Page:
Hearing Aids

Hearing aids can effectively help approximately 90 percent of people who have some degree of hearing loss. Results will depend on several factors, including the type and degree of hearing loss and how much the willingness of the patient to follow usage guidelines. It usually takes several weeks to see improvements with hearing as adjustments to settings are made and the patient becomes accustomed to wearing the device.

Choosing the Right Hearing Solution

Selecting an appropriate hearing aid will involve a thorough assessment of a patient’s degree of hearing loss. Lifestyle preferences will also be taken into consideration to ensure that hearing needs are met with the recommended device. Properly adjusted hearing aids in both ears produce better results. Features often include:

  • Directional microphone systems
  • Digital/automatic sound processing
  • Feedback cancellation
  • Wireless technology
  • Remote adjustments and control
  • Multiple listing programs
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Custom and Non-Custom Hearing Aids

There are three primary types of custom hearing aids: CIC, ITC, and ITE, while Behind-the-ear (BTE) hearing aids are non-custom hearing aids, although such devices can still be adjusted to meet the wearer’s hearing needs.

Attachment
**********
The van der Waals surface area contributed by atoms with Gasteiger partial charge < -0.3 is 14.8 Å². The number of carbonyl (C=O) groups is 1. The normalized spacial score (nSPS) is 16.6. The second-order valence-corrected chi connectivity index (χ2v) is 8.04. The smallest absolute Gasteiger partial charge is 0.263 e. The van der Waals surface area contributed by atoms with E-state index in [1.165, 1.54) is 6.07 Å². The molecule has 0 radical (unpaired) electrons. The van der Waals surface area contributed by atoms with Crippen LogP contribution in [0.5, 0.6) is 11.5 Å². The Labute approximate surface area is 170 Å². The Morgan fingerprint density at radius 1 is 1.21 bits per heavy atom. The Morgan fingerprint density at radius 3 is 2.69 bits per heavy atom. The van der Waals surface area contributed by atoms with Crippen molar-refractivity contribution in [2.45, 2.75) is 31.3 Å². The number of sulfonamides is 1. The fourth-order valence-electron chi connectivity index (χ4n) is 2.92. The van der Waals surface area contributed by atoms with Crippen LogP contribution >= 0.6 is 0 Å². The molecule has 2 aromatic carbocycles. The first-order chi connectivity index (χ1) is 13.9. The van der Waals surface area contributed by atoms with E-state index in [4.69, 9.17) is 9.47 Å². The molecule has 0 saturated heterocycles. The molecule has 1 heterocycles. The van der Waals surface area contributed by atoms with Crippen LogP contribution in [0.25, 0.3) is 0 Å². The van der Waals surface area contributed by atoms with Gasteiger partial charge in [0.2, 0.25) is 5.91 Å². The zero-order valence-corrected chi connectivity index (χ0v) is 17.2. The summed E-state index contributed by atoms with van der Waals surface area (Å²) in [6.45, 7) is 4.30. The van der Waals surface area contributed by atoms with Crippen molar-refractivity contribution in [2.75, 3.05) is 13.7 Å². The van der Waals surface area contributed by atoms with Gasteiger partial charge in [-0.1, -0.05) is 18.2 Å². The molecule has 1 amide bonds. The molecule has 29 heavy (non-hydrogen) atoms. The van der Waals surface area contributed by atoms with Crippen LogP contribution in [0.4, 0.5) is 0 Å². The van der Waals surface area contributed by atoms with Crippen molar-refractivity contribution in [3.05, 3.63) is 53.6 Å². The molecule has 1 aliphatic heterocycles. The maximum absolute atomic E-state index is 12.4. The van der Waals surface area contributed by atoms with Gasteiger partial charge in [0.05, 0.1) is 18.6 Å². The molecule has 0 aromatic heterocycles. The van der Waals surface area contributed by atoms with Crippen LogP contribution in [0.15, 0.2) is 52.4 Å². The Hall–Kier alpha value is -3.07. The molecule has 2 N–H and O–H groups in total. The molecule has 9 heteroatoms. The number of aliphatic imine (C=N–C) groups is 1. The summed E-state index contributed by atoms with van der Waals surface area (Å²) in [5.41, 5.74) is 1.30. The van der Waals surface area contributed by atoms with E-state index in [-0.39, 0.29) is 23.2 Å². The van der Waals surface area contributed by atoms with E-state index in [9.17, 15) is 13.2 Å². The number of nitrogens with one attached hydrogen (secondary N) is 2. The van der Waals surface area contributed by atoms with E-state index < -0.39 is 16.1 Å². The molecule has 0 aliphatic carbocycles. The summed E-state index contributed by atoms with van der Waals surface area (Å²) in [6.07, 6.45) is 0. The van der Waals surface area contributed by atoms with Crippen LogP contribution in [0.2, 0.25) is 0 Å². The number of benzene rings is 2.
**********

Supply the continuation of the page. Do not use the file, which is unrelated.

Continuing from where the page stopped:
CIC (Completely-in-the-Canal): CIC hearing aids are especially appealing because they are the smallest device available. CIC devices correct mild-to-severe hearing loss. Some programming options may not be available. Good dexterity is required to insert and change the batteries.

ITC (In-the-Canal): Resting on the lower portion of the outer ear, ITC hearing aids are easier to manipulate than CIC devices. This product is recommended for mild-to-moderately-severe hearing loss. More programming options are available.

ITE (In-the-Ear/Full Shell): Positioned entirely within the ear, ITE hearing aids offer an assortment of features. These devices are recommended for the correction of mild-to-severe hearing loss.

BTE (Behind-the-Ear): Attached to the ear with a custom mold, BTE hearing aids can correct all types of hearing loss. A variety of styles are available.

Technology Specific to Needs

Hearing aid technology can be broken down as basic, advanced, superior, and premium. While price may play a role in a patient’s determination of what level of technology they prefer, lifestyle should also be considered in terms of:

  • Degree of activity
  • Typical level of background noise exposure
  • Specific areas of interest (e.g., a musician would likely want more precise hearing capabilities)

Hearing aids won’t necessarily restore hearing back to normal. Still, hearing aid technology has advanced to the point where many patients who wear such devices often enjoy much better hearing along with an improved ability to communicate and go about daily activities without significant issues. An audiologist will help a patient make a well-informed decision based on their hearing needs.

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